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NORTH COUNTRY AT WORK: Greer makes maple syrup from Potsdam’s streets

February 23, 2018
By RICKY BLACKBURN and AMY FEIEREISEL - NCPR intern and correspondent ( , Lake Placid News

POTSDAM - A common North Country side-gig during the spring is maple sugaring. But one man in Potsdam is making a lot of maple syrup - by hand and without his own sugar bush.

Michael Greer has roughly 450 maple trees tapped for collecting sap, but only a few of those trees are on his own property.

"I have probably 25 property owners that let me tap their trees, I make the syrup and they all get some... I've been doing that for several years."

Article Photos

Michael Greer collects sap from one of the many maple trees lining Potsdam’s roads.
(Photo provided — Ricky Blackburn)

Michael's syrup making days began when he decided to tap a few trees on his own property.

"We had a row of big trees in the yard and one year we got a wild notion to tap them, just like everybody else. What would happen if we did this? We tapped the trees and said; oh what would we do with the sap?"

Without his own sugar house, Michael went to a friend for help.

"I took the sap to one of my wife's coworkers who had a sugarhouse set up and started making syrup with him. Did that several years with him and really got the maple bug."

Michael started his own operation, which has grown larger every year.

"Every year we got bigger; it is really infectious and I finally built my own sugar house."

Michael has been working in his own Sugarhouse for four years now. It is nestled in his backyard, and on a working day you will see steam billowing out of steam stacks, and smell the aroma of fresh maple syrup in the air.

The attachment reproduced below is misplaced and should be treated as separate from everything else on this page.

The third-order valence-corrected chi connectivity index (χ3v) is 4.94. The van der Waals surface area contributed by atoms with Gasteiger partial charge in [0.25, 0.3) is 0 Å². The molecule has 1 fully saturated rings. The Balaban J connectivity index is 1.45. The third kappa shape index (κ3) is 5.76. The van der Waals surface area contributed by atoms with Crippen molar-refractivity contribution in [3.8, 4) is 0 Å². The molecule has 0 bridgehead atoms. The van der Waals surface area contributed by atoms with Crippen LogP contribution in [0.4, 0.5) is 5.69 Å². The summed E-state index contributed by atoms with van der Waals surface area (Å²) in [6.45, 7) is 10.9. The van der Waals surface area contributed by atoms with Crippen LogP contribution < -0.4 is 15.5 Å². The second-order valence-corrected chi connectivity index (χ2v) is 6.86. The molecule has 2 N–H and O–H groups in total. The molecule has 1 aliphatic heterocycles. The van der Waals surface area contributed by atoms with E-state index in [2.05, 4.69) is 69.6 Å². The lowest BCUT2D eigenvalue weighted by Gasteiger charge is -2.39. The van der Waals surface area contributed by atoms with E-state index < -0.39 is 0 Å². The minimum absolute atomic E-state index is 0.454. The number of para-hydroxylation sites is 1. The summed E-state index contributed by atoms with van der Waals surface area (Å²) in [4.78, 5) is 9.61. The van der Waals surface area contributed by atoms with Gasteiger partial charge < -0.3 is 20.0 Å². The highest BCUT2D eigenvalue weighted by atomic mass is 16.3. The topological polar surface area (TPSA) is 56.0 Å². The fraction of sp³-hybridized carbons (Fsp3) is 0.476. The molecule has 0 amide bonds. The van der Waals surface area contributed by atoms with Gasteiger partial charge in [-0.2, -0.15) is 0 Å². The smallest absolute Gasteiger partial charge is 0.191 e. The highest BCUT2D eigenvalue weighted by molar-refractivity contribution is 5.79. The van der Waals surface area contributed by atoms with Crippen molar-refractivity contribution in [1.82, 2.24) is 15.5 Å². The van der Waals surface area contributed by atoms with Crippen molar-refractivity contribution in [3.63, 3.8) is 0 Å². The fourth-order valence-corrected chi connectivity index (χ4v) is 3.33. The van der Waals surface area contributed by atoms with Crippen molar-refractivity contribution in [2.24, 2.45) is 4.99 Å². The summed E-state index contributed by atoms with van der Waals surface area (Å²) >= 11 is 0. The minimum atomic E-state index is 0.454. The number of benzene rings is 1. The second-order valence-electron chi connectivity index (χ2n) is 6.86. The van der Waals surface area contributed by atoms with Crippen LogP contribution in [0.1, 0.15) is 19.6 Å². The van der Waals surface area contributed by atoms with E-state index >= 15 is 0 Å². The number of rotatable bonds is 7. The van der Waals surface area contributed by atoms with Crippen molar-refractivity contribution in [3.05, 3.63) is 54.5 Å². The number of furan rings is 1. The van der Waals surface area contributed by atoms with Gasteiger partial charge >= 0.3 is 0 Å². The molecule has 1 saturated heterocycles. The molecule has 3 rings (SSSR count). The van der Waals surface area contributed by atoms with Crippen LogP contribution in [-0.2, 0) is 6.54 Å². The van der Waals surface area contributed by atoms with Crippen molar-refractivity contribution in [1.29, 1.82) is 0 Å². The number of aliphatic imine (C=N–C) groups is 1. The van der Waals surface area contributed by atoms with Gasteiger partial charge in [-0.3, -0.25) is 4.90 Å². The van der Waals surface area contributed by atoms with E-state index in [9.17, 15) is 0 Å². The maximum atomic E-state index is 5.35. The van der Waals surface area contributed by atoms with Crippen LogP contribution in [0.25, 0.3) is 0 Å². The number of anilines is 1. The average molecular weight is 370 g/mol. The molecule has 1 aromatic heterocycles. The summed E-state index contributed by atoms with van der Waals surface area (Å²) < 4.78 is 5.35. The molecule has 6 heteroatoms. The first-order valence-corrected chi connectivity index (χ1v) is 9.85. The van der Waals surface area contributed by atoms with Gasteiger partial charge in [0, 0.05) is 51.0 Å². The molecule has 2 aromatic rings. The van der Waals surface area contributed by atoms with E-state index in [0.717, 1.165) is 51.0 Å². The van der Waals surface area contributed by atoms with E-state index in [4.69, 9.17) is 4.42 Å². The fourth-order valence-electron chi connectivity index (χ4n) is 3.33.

However the amount of work can get overwhelming. He has to dump each bucket of sap by hand into his filter and takes multiple trips to collect all the sap.

"When you grow to 400 or 500 taps, you sign up for six weeks of slave labor, there is just no end to it. Sometimes there isn't enough time to sleep in between sometimes. I've had a couple of 15-hour days."

Over his years of growth, Michael has finally realized a limit to his own maple bug.

"I will continue to grow for probably one more year. I think my exhaustion level will be reached when I hit 500 taps. At that point I would start to outdo my equipment as well.

He says he plans to continue maple sugaring at this level for many years to come.

"Once you get the bug, the maple bug, you can't drive by a maple tree without seeing it, without noticing it, and it just spirals out of control."

(This story comes to you from North Country Public Radio's North Country at Work project, which explores the working lives and history of our region. To see all the stories, check out



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